Just a couple of days ago, I was working with a colleague in the UK to troubleshoot a conferencing system with a client in a third location. We got together on a call for a few minutes before we dialed the client in order to make sure we were on the same page with regard to the troubleshooting procedure that we wanted to use. My colleague across the pond mentioned that he wanted to get everything that we needed to get done completed that day, so he could “get this client ticked off.” He meant, of course, that he wanted to check the client off on his list. I chuckled and commented that we use the phrase “ticked off” a little differently.
But since I had a while to wait for the client, it got me thinking in a rather whimsical way about the other little misunderstandings, in other words the things that we can do to “tick a client off.”
Not the big things, like the failure of the show or installation, or accidentally backing our van into his/her new Mercedes, but the little things that subtly foul up a client relationship.
I believe it was Jan Carlzon of Scandinavian Air Systems (SAS) who taught us that every interaction with the client, no matter how small, was considered “a moment of truth”. In other words, that every time we interact with the client our relationship with them is made better or worse, strengthened or weakened. Many of these interactions are so small or inconsequential that neither we or the client consciously think about them. They simply add or subtract in subtle ways from the quality of the relationship.
Here are a few, in no particular order, because their order of importance will be different for each individual client:
Get their name wrong.
This one has always been a faux pas, and even in these times of Twitter a person’s name remains the one thing that we must get right. Look, my name is Joel Rollins, and unless I decide to become an dark, underground revolutionary figure with a single name (like “Lenin” or “Sting”), it probably always will be. I don’t mind when people spell it wrong in introductory emails, but by the time I am writing checks to them, I really expect my name to be spelled correctly on the bills. And so do my clients. We have a pretty easy-going office, but my staff all know one way to “tick me off” is for me to see correspondence going out with the client’s name spelled wrong.
Fail to deliver.
I can hear people saying it: “No kidding, genius.”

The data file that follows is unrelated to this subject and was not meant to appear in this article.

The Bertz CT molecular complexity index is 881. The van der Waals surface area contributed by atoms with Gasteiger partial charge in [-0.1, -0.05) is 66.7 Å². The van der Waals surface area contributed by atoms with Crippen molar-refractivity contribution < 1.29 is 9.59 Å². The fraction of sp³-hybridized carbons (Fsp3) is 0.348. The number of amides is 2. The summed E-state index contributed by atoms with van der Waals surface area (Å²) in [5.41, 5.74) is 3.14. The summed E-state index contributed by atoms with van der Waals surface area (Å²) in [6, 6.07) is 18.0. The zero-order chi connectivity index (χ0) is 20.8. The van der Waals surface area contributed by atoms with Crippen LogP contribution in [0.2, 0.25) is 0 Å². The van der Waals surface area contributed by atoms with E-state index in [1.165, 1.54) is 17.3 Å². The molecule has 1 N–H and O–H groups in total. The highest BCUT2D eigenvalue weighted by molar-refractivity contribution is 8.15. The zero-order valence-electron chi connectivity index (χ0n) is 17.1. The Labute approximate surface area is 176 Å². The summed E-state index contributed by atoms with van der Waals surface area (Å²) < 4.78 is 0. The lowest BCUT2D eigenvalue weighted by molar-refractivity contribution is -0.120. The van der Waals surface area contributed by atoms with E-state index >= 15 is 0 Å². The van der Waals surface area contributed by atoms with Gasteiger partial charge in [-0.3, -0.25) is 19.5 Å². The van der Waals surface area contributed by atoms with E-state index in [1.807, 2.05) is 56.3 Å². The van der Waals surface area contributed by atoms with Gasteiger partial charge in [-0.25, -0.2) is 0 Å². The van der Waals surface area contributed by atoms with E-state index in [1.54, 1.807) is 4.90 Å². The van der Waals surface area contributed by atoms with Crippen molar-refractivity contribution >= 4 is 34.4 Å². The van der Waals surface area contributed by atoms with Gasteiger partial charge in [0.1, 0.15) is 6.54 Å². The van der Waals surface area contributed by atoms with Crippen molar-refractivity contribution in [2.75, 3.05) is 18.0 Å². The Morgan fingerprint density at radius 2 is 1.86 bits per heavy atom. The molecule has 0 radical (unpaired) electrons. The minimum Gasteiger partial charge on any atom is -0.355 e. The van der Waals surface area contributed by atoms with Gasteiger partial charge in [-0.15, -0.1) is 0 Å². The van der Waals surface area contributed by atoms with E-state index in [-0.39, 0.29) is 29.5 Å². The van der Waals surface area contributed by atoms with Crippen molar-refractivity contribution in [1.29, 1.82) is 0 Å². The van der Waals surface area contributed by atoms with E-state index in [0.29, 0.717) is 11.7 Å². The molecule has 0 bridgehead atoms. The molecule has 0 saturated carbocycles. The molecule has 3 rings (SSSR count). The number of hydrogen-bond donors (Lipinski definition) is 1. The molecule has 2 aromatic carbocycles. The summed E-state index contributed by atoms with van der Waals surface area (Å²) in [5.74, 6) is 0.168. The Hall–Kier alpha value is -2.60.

Failure to deliver a project as promised is of course one of the “seven deadly sins.” But you can failed to deliver on little things that are not deadly to the client relationship but are annoyances that add up. For instance, I have a client who has become a good friend, who admitted to me recently that he became annoyed with me at times when I would mention an article or blog that I have read, and tell him that I would forward a link, and forget to do it. These are the kind of things that a client will not call you about, and will not mention. They are simply annoyances.
I often say that we become too casual about the business that we are in. We forget, as we do shows and installations every day, that the projects we work on are not every day things for most of the clients that we deal with. In fact, many of them represent risks where they went out on a limb to make a decision to give us the project. Sometimes, when it is all over, and we have worked shoulder to shoulder with the client for a while, we forget to say thank you. And no, the form letter of thanks that is attached to the bill does not suffice. Neither does sending bagels or t-shirts. What the occasion calls for is a simple handshake and a word of thanks. Make sure they get it.
Details, details, details.
All of these things may seem rather petty. That is because they are. But, as humans, we are often guilty of being petty. Each of those things may seem like something that a client should let pass, and they may be.
But now, think about a client relationship where one of your people spells the client’s name wrong, another fails to deliver an email address they promised to forward, and at the end of the project, during the sign-off, one of your people forgets to say thank you. None of these things taken alone will cause the client to complain. But, taken altogether, and repeated, they may cause the client relationship to simply fade away quietly.
Are these things important to you and your organization? That decision, in itself, is a “moment of truth.”